The system used two glass plates, one of which was the color screen plate while the other was a standard black-and-white negative plate. The color screen plate comprised a series of red, green and blue filters, laid down in a regular pattern of lines to form an réseau, or matrix. Because the negatives of the time required long exposure times, the colors in the screen plate were diluted to let more light through to the negative, resulting in a quicker exposure. A viewing screen with more intense color filters was used in combination with the developed positive to project a composite color image.
The color screen plate was usually sold as a separate item to the panchromatic negatives. A single color screen plate could be placed into the camera and used to expose many negatives in succession. The resultant negatives looked like standard black and white negatives, with a noticeable crosshatch patterning in areas of strong color. Transparency positives could be made from the system’s panchromatic negatives by contact printing; these positives were then bound in register with a color viewing screen of the same type as used for exposure, to reproduce the image in color. Multiple copies could be printed from each negative, the resultant positives each being registered with their own color viewing screens.
Here are several of the Paget color images:
Almost as remarkable as the sheer survival of the expedition members (not a single one lost) is what Hurley accomplished immediately afterwards. His return to South Georgia Island to continue his work in still and film only a few weeks after the ordeal, enabled him to complete the film. At the same time he also made 72 more Paget color plates.
The film, now titled In the Grip of the Polar Pack-ice was shown to great acclaim. Shackelton was able to pay off all expenses of the expedition. Frank Hurley’s work was indeed the linchpin.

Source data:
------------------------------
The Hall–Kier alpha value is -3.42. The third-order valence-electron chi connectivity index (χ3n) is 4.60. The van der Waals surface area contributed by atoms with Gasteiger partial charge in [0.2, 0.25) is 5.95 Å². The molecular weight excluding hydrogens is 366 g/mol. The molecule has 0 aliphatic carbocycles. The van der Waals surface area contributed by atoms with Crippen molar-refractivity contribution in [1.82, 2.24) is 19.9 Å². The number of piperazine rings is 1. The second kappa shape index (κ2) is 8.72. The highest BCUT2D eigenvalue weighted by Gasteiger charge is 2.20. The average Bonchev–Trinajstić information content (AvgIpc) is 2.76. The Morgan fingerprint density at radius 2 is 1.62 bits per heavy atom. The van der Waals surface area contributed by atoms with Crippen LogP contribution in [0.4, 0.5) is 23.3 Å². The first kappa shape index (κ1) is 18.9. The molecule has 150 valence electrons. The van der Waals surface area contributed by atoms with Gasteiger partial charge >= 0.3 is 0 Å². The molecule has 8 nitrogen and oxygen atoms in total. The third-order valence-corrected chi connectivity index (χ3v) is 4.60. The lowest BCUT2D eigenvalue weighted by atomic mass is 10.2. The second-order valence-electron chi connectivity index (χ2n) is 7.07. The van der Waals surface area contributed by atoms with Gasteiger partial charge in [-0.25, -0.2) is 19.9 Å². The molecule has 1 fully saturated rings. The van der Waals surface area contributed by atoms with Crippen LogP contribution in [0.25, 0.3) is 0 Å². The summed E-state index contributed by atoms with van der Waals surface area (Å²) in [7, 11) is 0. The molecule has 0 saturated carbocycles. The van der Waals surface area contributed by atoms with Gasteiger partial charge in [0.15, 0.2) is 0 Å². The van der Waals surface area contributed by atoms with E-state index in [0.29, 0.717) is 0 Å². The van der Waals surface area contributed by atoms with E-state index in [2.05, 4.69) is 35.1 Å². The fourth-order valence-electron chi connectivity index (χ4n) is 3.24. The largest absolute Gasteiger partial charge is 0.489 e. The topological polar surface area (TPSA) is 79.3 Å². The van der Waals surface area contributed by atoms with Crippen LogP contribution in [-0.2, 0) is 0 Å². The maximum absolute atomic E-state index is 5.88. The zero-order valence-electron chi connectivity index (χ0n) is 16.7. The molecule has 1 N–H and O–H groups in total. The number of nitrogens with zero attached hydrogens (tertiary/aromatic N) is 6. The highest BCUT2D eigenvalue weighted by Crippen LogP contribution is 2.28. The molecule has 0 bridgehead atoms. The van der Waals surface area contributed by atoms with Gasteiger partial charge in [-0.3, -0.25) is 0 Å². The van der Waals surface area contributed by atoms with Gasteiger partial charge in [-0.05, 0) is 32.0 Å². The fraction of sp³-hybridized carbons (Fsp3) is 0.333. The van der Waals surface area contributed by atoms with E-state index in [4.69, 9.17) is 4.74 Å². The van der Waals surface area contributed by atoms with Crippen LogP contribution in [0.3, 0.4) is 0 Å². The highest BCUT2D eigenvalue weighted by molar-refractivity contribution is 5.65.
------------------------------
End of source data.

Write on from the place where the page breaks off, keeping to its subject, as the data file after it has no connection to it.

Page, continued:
Unbelievably, the now “Captain” Hurley went into battle on the French and Belgian fronts of the war. He landed in Flanders, made photos at the 3rd Battle of Ypres and Chateau Wood, and then moved on to the front in Palestine.
This was only the beginning of a film and photography career that lasted almost to the day of his death in 1962 at age 78. He made several more polar expeditions, took stills and film in New Guinea, in Australia, and even returned to the front in WWII. Here is a photo of him in Palestine in 1941. He is on the left of the camera, wearing glasses.
After the war Hurley published several best selling, high-quality books of his photos, especially Shackelton’s Argonauts in 1948. He also published several memoirs and was active on the lecture circuit. Always a naturalist, he argued for species preservation and against whaling.
“Straight” photography was never an imperative for Hurley and shortly after the Shackelton venture he began to experiment in his photography with manipulated images. He sandwiched negatives and composited elements from others; he employed elaborate printing techniques, all in service of the aesthetic of his vision. As early as June 1911 he wrote an article in the Australian Photo-Review. He said that camera art is:
…not an exact representation of nature, and a picture is not a record of things in view… Regard your camera as an artist does his brush. Think that you hold a piece of apparatus worthy of the same possibilities as the artist… Your camera is but a piece of mechanical apparatus. You are its intellect.
Here is a photo of the motion picture camera that Hurley acquired in 1929 just before his third Antarctic trip. He used it for the next 30 years.
Though it was a youthful adventure in a lengthy career that covered many assignments worldwide, Frank Hurley’s name will always be linked foremost to the Shackelton expedition. It was more than a coming of age experience for this stalwart photographer. It framed a life spent at the edges of existence, bearing witness to dramatic world events that are to most of us merely pages in a coffee table book. His is the embodiment of the life that most of us will never experience.